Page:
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And this is adorable

But like most films, the original was the best. This film does have a stupid title, and I’d like to say the film itself is more mature, but it’s not; it’s just as silly, gloriously so. But it also teaches you important lessons: be yourself, being smart is awesome, and don’t get in an ice cream fight with a monkey,

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3. Buried

Because it’s hard to feel worried about your own life when you’re watching something that kills your soul and any hope you ever had. This is a fantastic achievement in film-writing, the entire film is set within the confines of a coffin. When I first heard about it i thought that that couldn’t possibly work. Surely they have flashback scenes? Or he gets out about half hour into the film and suddenly it turns into an action film? But no, it’s just one guy, in a box for the entire film. And it is a remarkably effective piece of filmmaking. The singular location means the audience feels just as trapped and claustrophobic as the character. If the film had any cutaway scenes it would only serve to break up the tension. I recommend that everybody see this film at least once.

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But only once

4. The Muppet’s Christmas Carol

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There are two types of people in this world, those who like this film, and those who beat their partners. I am on the former. To me this is one of the best Christmas films around, and is also my favourite adaptation of A Christmas Carol, probably one of the most faithful too, it has quotes directly from the novel, and yet it never seems out of place. This is one of the most effective displays of adaptation you will ever see. Michael Caine gives a fantastic performance, the songs are catchy, plus, it’s the f*cking muppets.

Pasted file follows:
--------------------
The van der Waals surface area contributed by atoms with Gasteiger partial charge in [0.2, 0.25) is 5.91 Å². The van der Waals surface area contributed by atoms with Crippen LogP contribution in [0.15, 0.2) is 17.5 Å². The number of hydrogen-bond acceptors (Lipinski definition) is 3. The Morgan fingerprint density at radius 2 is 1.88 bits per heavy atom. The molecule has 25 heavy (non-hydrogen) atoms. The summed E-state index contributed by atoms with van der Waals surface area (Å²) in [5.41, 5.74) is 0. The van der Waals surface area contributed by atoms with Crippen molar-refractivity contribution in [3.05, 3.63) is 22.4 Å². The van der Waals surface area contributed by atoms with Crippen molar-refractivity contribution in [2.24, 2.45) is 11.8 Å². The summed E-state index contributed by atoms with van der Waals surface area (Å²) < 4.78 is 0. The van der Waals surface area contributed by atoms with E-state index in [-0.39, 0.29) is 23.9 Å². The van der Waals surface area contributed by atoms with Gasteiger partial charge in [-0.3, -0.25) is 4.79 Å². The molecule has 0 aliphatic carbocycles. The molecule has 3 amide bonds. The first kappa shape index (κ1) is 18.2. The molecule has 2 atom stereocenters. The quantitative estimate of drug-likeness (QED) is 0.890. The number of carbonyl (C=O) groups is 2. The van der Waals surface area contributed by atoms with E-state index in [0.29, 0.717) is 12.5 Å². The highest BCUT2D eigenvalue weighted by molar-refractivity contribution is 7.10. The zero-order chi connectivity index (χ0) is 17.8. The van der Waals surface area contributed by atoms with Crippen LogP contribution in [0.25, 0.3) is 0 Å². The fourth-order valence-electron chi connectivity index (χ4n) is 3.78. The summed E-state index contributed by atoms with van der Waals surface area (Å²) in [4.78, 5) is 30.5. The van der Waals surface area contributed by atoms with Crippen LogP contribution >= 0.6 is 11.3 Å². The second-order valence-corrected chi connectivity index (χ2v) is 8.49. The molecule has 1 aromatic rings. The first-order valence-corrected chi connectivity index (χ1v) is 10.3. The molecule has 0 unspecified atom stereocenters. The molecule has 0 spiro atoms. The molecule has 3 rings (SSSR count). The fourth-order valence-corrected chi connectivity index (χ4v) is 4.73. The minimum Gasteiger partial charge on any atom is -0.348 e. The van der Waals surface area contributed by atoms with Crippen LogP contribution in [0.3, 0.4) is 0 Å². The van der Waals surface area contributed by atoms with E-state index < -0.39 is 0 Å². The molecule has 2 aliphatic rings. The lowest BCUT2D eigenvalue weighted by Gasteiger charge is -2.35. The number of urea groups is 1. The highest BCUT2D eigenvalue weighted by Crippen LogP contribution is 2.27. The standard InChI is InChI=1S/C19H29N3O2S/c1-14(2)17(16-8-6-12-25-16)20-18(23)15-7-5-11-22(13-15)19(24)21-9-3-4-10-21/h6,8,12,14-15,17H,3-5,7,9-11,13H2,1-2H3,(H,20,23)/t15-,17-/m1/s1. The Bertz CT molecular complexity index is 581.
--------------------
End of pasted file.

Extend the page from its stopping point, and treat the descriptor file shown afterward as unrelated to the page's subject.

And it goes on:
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This is still terrifying though

5. 50/50

Because sometimes the best way to deal with stressful situations is just to have a good cry, and believe me, this film will reduce you to a quivering wreck of tears and sadness. This will kill you emotionally, and yet it’s also ridiculously funny. Now the first thing people will ask when you tell them you’re going to see a film is “what’s it about?”. In this case your answer will be “it’s a comedy about someone with cancer”. “Comedy” and “cancer” are two concepts which usually go together as well as cheese and cardboard (although if anybody has any cardboard recipes they’d recommend then send them to the usual address). However in this case it goes together as well as cheese and marmite.  If you’re looking for a standard feel good film then don’t see this one; it will depress the living hell out of you at some points (although it’s a film about cancer so that’s to be expected), although it will also make you laugh so hard you choke a little bit. It’s actually ended up being probably the best film I’ve seen at the cinema all year . It’s smart, funny, and ridiculously heartfelt with some fantastic performances all round. Seth Rogen and Joseph Gordon-Levitt have an on-screen chemistry that makes it seem like they’ve known each other for years; and that really helps the film. Also it is great to see Anjelica “morticia adams” Huston back being awesome (and looking surprisingly like one of my primary school teachers)

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So that’s it for today. What kind of stuff do you watch when you need emotional assistance? Because one thing’s for sure, we’re all going to need it.